Department’s Criminal Division will develop further guidance on
rewards for companies that employ clawback or similar arrangements
by the end of 2022.


Noting that between 10% and 20% of large corporate criminal
resolutions involve “repeat offenders,” Deputy AG Monaco
announced additional guidance about how prior criminal, civil
and/or regulatory records will now be considered by prosecutors
when deciding how to resolve a criminal violation. Prior misconduct
that led to US criminal resolutions and wrongdoing that involves
the same personnel and/or management as the misconduct currently
under review will be considered highly relevant and significant.
Importantly, older conduct—criminal resolutions occurring
more than 10 years before the current conduct under investigation
and civil or regulatory resolutions occurring more than five years
before the current conduct under investigation—will be
afforded less weight. The nature and circumstances of prior
misconduct, as well as a company’s history when compared to
others similarly situated in the same industry, will also be
important considerations. Lastly, Deputy AG Monaco remarked that
the DOJ “will disfavor multiple, successive non-prosecution or
deferred prosecution agreements with the same company.”


After the DOJ signaled its intentions to expand the use of
independent compliance monitors earlier this year, Deputy AG Monaco
acknowledged that there remains a need to clarify the monitorship
process in a number of ways. The DOJ is taking a number of steps
that will make the monitor process more transparent, including by
providing clear factors that prosecutors will consider in
determining whether a monitor is appropriate and to establish
consistent standards for the process of selecting a monitor. Most
notably, the DOJ is focused on improving efficiency and ensuring
that every monitorship is appropriately tailored in scope and
duration. The DOJ will confirm that the monitor, the DOJ and the
company subject to the monitorship are in agreement on the
monitor’s scope and work plan at the outset of the process.
Prosecutors may also consider reducing the length of monitorships
in response to prompt compliance improvements, in addition to the
option to extend a monitorship. The DOJ plans to be more hands-on
in “monitoring the monitor,” which will likely help keep
monitorship engagements on track and within scope.


  • The DOJ’s new policies reflect an attempt to both
    incentivize and pressure companies to self-report criminal
    violations and cooperate in DOJ investigations. Importantly, the
    new policy seems to incentivize quick cooperation not just in DOJ
    investigations but against a company’s own executives. These
    are often complex cases and take time to develop facts and
    defenses, but Deputy AG Monaco affirmed that the DOJ will insist
    that voluntary self-disclosures happen quickly and that speed is of
    the essence.

  • It remains unclear what practical impact these ambitious
    policies will have. Although additional DOJ resources have been
    directed at pursuing these time-intensive and complex
    investigations, we have yet to see the resulting increase of actual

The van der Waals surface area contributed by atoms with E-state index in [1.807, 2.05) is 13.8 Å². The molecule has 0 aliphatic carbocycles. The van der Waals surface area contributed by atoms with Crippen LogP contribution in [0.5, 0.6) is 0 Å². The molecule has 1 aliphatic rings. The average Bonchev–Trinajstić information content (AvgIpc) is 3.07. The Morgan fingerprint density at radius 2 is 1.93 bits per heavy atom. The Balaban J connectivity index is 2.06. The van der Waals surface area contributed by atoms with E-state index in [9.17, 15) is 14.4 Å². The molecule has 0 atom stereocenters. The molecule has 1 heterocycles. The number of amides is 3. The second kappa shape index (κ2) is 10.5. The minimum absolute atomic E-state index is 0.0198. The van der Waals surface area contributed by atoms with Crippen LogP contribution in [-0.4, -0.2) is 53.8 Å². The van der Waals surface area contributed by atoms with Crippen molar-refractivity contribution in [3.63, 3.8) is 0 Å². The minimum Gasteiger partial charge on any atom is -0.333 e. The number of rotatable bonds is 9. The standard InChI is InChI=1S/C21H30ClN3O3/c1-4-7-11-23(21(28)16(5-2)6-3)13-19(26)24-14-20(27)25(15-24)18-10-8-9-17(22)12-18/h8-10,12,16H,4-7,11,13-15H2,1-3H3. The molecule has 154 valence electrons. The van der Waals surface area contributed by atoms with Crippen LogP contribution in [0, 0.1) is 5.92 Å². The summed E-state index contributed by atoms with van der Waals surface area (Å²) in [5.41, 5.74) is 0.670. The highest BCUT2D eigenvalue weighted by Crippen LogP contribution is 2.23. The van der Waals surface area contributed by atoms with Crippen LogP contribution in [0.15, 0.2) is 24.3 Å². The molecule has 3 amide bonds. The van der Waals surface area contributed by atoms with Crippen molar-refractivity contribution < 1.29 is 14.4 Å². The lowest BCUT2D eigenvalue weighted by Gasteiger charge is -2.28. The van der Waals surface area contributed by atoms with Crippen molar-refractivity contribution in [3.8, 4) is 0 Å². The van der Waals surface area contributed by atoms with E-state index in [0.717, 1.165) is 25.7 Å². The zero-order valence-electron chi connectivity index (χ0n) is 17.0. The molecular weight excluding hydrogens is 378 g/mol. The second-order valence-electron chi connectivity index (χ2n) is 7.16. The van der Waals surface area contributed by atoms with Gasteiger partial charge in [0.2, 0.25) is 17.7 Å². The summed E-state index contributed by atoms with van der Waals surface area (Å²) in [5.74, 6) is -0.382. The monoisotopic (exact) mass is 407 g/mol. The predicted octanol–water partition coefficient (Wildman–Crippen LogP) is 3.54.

corporate criminal enforcement activity from the Department.
    Without that, some companies may still decide that quick voluntary
    disclosures are not in their best interests. In addition, until
    there is a demonstrated track record or predictability that
    cooperating companies are receiving a meaningfully more favorable
    resolution, the new guidance may not cause many more companies to
    rush to cooperate. And companies will still have to carefully weigh
    the costs and benefits of voluntary self-disclosure.

  • The devil will be in the details. The offered carrot in the new
    DOJ leniency program is significant—a no-plea deal for a
    corporate criminal violation—but questions still remain. How
    much self-reporting and cooperation is needed to cross the
    threshold to earn this benefit from the DOJ? And if the threshold
    is crossed, it remains uncertain how much credit a company will
    actually receive. In addition, while the Antitrust Division’s
    leniency and FCPA unit’s voluntary disclosure programs were
    highlighted as model examples, each DOJ component has been tasked
    with drafting their own corporate leniency type program. We will
    keep an eye out to see how uniform and consistent the programs are
    in practice.

  • The clear import of Deputy AG Monaco’s ongoing policy
    statements is that compliance matters. The DOJ could not be
    clearer; the Department will be taking a hard look at compliance
    programs and expects them to be robust. The emphasis on early
    self-reporting is intended to further incentivize companies to have
    strong compliance programs that identify and address misconduct
    before the DOJ does. For those organizations that have not already
    done so, it is time to reassess the compliance program; for
    organizations that have recently reviewed and updated their
    programs, it is critical to take a hard look at Deputy AG
    Monaco’s most recent comments—including those about
    executive compensation—to ensure that they are being
    considered in compliance program design and implementation.

The content of this article is intended to provide a general
guide to the subject matter. Specialist advice should be sought
about your specific circumstances.